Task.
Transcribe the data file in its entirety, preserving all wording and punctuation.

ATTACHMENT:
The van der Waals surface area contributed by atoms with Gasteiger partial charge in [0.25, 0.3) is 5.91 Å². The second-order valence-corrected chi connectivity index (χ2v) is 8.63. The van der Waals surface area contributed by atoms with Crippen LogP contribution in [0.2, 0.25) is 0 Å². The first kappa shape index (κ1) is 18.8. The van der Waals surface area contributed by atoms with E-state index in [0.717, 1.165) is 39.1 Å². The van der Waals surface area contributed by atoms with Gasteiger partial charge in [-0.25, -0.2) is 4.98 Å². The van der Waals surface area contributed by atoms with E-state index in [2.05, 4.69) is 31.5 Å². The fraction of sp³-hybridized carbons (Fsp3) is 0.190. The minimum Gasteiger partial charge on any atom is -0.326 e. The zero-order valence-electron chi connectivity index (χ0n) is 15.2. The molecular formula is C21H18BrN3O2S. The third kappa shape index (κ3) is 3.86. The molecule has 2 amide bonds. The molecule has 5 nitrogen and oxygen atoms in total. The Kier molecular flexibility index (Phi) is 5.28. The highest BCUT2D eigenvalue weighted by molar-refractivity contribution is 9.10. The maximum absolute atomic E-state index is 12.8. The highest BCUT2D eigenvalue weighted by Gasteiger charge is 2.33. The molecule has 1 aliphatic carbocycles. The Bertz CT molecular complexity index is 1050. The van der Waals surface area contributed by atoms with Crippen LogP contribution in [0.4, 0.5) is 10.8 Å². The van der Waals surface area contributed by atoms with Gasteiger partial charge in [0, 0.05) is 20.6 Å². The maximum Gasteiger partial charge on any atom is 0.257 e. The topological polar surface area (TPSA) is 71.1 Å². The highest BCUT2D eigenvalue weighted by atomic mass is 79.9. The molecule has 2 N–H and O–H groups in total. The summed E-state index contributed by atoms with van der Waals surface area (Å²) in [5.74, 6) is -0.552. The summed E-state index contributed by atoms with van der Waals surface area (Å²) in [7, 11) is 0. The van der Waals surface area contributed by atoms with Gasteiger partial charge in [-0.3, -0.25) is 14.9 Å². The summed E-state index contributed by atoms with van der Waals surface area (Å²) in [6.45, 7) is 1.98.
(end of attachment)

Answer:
The van der Waals surface area contributed by atoms with Gasteiger partial charge in [0.25, 0.3) is 5.91 Å². The second-order valence-corrected chi connectivity index (χ2v) is 8.63. The van der Waals surface area contributed by atoms with Crippen LogP contribution in [0.2, 0.25) is 0 Å². The first kappa shape index (κ1) is 18.8. The van der Waals surface area contributed by atoms with E-state index in [0.717, 1.165) is 39.1 Å². The van der Waals surface area contributed by atoms with Gasteiger partial charge in [-0.25, -0.2) is 4.98 Å². The van der Waals surface area contributed by atoms with E-state index in [2.05, 4.69) is 31.5 Å². The fraction of sp³-hybridized carbons (Fsp3) is 0.190. The minimum Gasteiger partial charge on any atom is -0.326 e. The zero-order valence-electron chi connectivity index (χ0n) is 15.2. The molecular formula is C21H18BrN3O2S. The third kappa shape index (κ3) is 3.86. The molecule has 2 amide bonds. The molecule has 5 nitrogen and oxygen atoms in total. The Kier molecular flexibility index (Phi) is 5.28. The highest BCUT2D eigenvalue weighted by molar-refractivity contribution is 9.10. The maximum absolute atomic E-state index is 12.8. The highest BCUT2D eigenvalue weighted by Gasteiger charge is 2.33. The molecule has 1 aliphatic carbocycles. The Bertz CT molecular complexity index is 1050. The van der Waals surface area contributed by atoms with Crippen LogP contribution in [0.4, 0.5) is 10.8 Å². The van der Waals surface area contributed by atoms with Gasteiger partial charge in [0, 0.05) is 20.6 Å². The maximum Gasteiger partial charge on any atom is 0.257 e. The topological polar surface area (TPSA) is 71.1 Å². The highest BCUT2D eigenvalue weighted by atomic mass is 79.9. The molecule has 2 N–H and O–H groups in total. The summed E-state index contributed by atoms with van der Waals surface area (Å²) in [5.74, 6) is -0.552. The summed E-state index contributed by atoms with van der Waals surface area (Å²) in [7, 11) is 0. The van der Waals surface area contributed by atoms with Gasteiger partial charge in [-0.3, -0.25) is 14.9 Å². The summed E-state index contributed by atoms with van der Waals surface area (Å²) in [6.45, 7) is 1.98.